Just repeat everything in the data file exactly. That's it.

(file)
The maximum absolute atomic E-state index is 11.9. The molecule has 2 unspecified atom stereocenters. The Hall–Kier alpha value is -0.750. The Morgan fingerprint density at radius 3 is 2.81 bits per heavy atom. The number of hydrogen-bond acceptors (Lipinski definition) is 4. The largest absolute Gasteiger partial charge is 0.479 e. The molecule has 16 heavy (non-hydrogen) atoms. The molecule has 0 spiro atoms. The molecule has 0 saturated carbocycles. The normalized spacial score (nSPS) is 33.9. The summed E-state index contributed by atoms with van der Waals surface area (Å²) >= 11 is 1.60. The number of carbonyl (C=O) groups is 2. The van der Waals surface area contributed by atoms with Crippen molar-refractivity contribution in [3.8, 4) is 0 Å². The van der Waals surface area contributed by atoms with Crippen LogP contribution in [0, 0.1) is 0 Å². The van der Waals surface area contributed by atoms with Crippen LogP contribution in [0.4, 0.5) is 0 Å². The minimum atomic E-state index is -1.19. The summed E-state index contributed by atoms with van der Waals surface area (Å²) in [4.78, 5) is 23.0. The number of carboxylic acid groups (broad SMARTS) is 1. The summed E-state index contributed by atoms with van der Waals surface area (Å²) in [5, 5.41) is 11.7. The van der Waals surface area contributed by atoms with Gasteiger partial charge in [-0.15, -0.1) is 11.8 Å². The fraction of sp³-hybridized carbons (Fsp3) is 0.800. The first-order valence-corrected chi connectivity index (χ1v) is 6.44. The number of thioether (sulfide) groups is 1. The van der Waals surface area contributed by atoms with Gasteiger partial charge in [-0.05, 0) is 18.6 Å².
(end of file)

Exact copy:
The maximum absolute atomic E-state index is 11.9. The molecule has 2 unspecified atom stereocenters. The Hall–Kier alpha value is -0.750. The Morgan fingerprint density at radius 3 is 2.81 bits per heavy atom. The number of hydrogen-bond acceptors (Lipinski definition) is 4. The largest absolute Gasteiger partial charge is 0.479 e. The molecule has 16 heavy (non-hydrogen) atoms. The molecule has 0 spiro atoms. The molecule has 0 saturated carbocycles. The normalized spacial score (nSPS) is 33.9. The summed E-state index contributed by atoms with van der Waals surface area (Å²) >= 11 is 1.60. The number of carbonyl (C=O) groups is 2. The van der Waals surface area contributed by atoms with Crippen molar-refractivity contribution in [3.8, 4) is 0 Å². The van der Waals surface area contributed by atoms with Crippen LogP contribution in [0, 0.1) is 0 Å². The van der Waals surface area contributed by atoms with Crippen LogP contribution in [0.4, 0.5) is 0 Å². The minimum atomic E-state index is -1.19. The summed E-state index contributed by atoms with van der Waals surface area (Å²) in [4.78, 5) is 23.0. The number of carboxylic acid groups (broad SMARTS) is 1. The summed E-state index contributed by atoms with van der Waals surface area (Å²) in [5, 5.41) is 11.7. The van der Waals surface area contributed by atoms with Gasteiger partial charge in [-0.15, -0.1) is 11.8 Å². The fraction of sp³-hybridized carbons (Fsp3) is 0.800. The first-order valence-corrected chi connectivity index (χ1v) is 6.44. The number of thioether (sulfide) groups is 1. The van der Waals surface area contributed by atoms with Gasteiger partial charge in [-0.05, 0) is 18.6 Å².